Wind power development in Sweden: Global policies and local obstacles
AbstractRecently, the Swedish government adopted a national planning goal of a yearly wind power generation of 10 TWh by 2015, implying a substantial increase from the current 0.6 TWh level. In this paper, we provide an economic assessment of the potential for future wind power investments in Sweden in close conjunction with an analysis of the legal, attitudinal and policy-related uncertainties that face a wind mill investor. It is shown that the economics of Swedish wind power is negatively affected by: (a) the lack of policy stability; (b) public criticism at the local level; and, in particular, (c) the legal provisions governing the assessment of the environmental impacts of wind mills and the planning procedures for mill location. While national and global energy policies as well as the general public point out wind power as particularly environmentally friendly, most of the objections to its expansion at the local level tend to have environmental origins. The interests of those who object to wind mill installations gain strong legal protection, and the municipal territorial planning monopoly in Sweden implies that it is hard to make national energy policy goals heard at the local implementation stage. Compared to its competitors, wind power is the technology that tends to have the most to loose from the risk and uncertainties created by this investment environment. The paper identifies and discusses a number of ways in which the national policy interests could be strengthened at the local level. We discuss the role of citizen participation, as well as solutions within the realms of the legal system. Moreover, since the diffusion of wind power encounters the most strident legal and attitudinal obstacles where it interferes with competing land uses, a move offshore appears to be an efficient strategy from the perspective of a wind mill investor. A stronger political commitment to wind power expansion in legal provisions as well as in the form of long-run stability in policy instrument implementation will probably be necessary to attain the 2015 policy goal.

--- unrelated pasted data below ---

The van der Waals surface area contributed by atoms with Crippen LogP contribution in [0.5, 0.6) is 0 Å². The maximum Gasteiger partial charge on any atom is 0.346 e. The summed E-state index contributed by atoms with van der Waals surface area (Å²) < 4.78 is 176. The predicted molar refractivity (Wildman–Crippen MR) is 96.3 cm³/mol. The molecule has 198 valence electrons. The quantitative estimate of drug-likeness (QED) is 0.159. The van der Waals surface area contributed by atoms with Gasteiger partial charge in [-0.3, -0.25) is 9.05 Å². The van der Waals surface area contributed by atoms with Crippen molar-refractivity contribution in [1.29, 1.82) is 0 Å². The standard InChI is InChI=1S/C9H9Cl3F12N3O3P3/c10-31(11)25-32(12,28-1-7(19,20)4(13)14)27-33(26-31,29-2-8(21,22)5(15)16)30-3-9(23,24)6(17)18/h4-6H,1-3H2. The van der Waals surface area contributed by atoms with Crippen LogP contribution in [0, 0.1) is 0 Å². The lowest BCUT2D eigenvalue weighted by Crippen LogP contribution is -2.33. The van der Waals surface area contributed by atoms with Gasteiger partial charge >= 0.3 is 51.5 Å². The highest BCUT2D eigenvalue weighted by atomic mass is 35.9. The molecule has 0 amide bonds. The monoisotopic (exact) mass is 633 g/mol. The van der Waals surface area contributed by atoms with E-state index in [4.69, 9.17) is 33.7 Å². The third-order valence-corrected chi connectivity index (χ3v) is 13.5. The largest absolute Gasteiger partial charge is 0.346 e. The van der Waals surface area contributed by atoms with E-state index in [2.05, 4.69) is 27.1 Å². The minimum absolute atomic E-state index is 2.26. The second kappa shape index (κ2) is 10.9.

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Volume (Year): 11 (2007)
Issue (Month): 3 (April)
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